Car drivers who collide with motorcycles often say they didn't see the motorcycle. This is because the outline of a motorcycle and rider is much smaller than that of other vehicles, especially when seen from the front or back.
As a motorcyclist, it is safer to assume a driver has not seen you.
This section describes things you can do to make yourself more visible to other road users.
Riding with your headlight on dip (low beam) during the day makes you and your motorcycle more noticeable.
If your motorcycle was manufactured on or after 1 January 1980, you must use your headlight on dip (low beam) or daytime running lamps during daylight hours.
Brightly coloured, reflective helmets and clothing will help make you more visible. White, orange, yellow and red are the colours most easily seen.
Reflective tape on your clothing or motorcycle can also help others to see you.
It is highly recommended that you wear a reflective vest at all times. A reflective vest is more noticeable to drivers behind you than a tail light is.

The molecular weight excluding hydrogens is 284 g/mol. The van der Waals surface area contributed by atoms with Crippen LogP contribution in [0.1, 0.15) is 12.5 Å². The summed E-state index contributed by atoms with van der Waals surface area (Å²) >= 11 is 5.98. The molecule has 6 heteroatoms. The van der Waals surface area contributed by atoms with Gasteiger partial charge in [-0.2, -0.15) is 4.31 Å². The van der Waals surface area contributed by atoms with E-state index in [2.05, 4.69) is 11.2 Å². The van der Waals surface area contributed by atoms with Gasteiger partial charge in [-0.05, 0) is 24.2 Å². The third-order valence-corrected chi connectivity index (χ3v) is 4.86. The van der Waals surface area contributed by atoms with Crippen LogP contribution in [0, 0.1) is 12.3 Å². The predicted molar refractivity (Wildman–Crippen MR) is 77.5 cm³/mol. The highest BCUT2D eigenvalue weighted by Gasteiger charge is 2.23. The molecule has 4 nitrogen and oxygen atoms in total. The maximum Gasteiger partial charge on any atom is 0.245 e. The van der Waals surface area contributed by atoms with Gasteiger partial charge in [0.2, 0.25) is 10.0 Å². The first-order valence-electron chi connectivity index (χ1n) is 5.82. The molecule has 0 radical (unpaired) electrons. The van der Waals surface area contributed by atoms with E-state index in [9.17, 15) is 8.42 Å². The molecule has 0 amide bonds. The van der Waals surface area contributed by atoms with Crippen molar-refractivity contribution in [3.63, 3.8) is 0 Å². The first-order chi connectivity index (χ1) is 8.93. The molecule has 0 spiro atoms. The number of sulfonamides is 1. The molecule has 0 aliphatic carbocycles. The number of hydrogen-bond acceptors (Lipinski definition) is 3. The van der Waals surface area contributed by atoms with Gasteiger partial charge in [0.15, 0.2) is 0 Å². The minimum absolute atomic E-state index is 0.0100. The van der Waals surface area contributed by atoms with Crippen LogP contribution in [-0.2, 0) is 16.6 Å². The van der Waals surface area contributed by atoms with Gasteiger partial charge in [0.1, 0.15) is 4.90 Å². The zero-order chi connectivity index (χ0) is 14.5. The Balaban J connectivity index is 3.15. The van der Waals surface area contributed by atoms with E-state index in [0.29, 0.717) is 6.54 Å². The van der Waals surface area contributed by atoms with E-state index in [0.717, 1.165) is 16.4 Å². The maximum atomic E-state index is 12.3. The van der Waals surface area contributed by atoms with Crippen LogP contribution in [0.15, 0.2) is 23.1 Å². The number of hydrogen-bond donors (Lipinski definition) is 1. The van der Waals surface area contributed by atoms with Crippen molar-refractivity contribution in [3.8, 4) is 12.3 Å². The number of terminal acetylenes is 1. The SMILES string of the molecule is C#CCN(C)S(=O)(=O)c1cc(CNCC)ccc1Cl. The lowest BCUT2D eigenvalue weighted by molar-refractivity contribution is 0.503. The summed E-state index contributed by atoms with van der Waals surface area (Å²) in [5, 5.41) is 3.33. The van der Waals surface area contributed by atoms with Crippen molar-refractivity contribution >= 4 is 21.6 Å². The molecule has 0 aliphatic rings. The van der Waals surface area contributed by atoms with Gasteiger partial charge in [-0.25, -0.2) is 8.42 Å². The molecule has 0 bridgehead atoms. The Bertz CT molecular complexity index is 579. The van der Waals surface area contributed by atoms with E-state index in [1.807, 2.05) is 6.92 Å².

You should use the horn on your motorcycle to attract attention in a situation that could be dangerous.
For example, if a vehicle is in the lane next to you and you are both coming up behind a vehicle ahead, the vehicle alongside you may pull out to pass. A glance at the front wheels will tell you that they are pulling out. Toot your horn in case the driver hasn't noticed you.
Use your horn as a warning
You can use your position on the road to make sure others see you.
For example, by riding in a position behind the right-hand wheels of the vehicle ahead (at the correct following distance), you are more easily seen in the rear-vision mirrors of the vehicle in front and are therefore more likely to be noticed. This right wheel-track position also allows you to be seen by oncoming vehicles, and for you to see them.
As well as helping you to be seen, riding in this lane position allows you to avoid oil slicks that form in the centre of lanes and also discourages lane-sharing by other motorists.
Ride where you can be seen
There are, however, many occasions when you will need to change your lane position because of changing traffic conditions.
Here are some other ways you can ride your motorcycle where others can see you.
Don't ride in a driver's blind spots
Be seen at intersections
Be sure the driver of the turning vehicle has seen you
Accelerating fast or travelling over the speed limit may cause other road users to miss seeing you or misjudge your speed.
For example, a driver about to turn may see the way is clear but, before the turn is completed, a fast-moving motorcycle can suddenly appear and change the traffic situation. This can lead to a crash.
Last updated: 25 June 2010